van Bruggen started her current position as professor in the Plant Pathology Department and Emerging Pathogens Institute in 2009. She continued her research on enteric pathogens, focusing on Salmonella. Together with two post-docs, she showed that Salmonella can enter tomato leaves and move to fruits through the phloem. She also followed her interest in the inverse relationship between biodiversity and invasibility of an ecosystem, in terms of survival of introduced enteric pathogens and spread of emerging plant diseases such as citrus black spot and huanglongbing.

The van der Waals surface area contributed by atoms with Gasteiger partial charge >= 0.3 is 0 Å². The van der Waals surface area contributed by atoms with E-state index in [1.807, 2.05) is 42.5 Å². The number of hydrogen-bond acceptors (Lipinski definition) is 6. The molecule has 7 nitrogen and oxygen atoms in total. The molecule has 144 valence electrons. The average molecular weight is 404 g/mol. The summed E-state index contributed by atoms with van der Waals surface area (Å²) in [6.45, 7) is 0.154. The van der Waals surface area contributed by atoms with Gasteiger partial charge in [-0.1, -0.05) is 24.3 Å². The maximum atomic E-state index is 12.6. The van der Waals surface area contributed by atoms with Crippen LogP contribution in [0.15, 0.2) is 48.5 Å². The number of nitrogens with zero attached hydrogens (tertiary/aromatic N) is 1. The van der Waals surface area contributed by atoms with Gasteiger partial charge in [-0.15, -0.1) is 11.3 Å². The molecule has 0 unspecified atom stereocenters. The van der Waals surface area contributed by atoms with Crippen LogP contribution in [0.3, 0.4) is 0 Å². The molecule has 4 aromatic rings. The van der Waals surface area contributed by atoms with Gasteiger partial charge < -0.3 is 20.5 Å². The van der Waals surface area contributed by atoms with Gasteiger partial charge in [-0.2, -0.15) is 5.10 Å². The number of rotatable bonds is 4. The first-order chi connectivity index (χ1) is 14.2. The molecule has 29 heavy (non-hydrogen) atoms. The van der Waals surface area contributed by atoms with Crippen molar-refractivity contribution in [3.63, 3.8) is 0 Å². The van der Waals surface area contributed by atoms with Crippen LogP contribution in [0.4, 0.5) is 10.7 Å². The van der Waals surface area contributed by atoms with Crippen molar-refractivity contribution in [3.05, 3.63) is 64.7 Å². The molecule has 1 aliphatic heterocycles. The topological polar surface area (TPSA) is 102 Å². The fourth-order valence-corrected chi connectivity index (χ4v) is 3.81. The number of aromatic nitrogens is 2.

van Bruggen has had an active international program. Many students from 12 developing countries carried out graduate research under her supervision. Most notable was that of Ph.D. student Mancini who investigated ecological, social, and economic impacts of IPM farmers’ field schools (FFS) in cotton production areas in India. As a consequence of this project, van Bruggen was asked to evaluate an IPM FFS project in South East Asia as a consultant for the FAO. She also evaluated an EU project on the implementation of quarantine regulations for the prevention of potato brown rot spread from Egypt, as a follow-up of Ph.D. research by Messiha. van Bruggen provided a range of service activities in plant pathology. Early on, she was a member of the Soilborne Pathogens and Epidemiology Committees of APS. She also served as a member of the Office of International Programs and became the liaison officer of APS to the International Society of Plant Pathology (ISPP). Within ISPP, she belonged to the Epidemiology Committee and served on the Jakob Eriksson Prize Fund Committee for many years. She organized a discussion session on International Research: Frontiers and Networking and a session on the New Threat of Late Blight at APS annual meetings. In 2008, she organized a symposium on Plant Disease Control in Organic Agriculture for the ICPP meeting. She was invited to give numerous oral presentations during meetings of various scientific societies worldwide. She was senior editor of APS PRESS and served on USDA grant panels and an NRC committee on the use of mycoherbicides to control illicit drugs.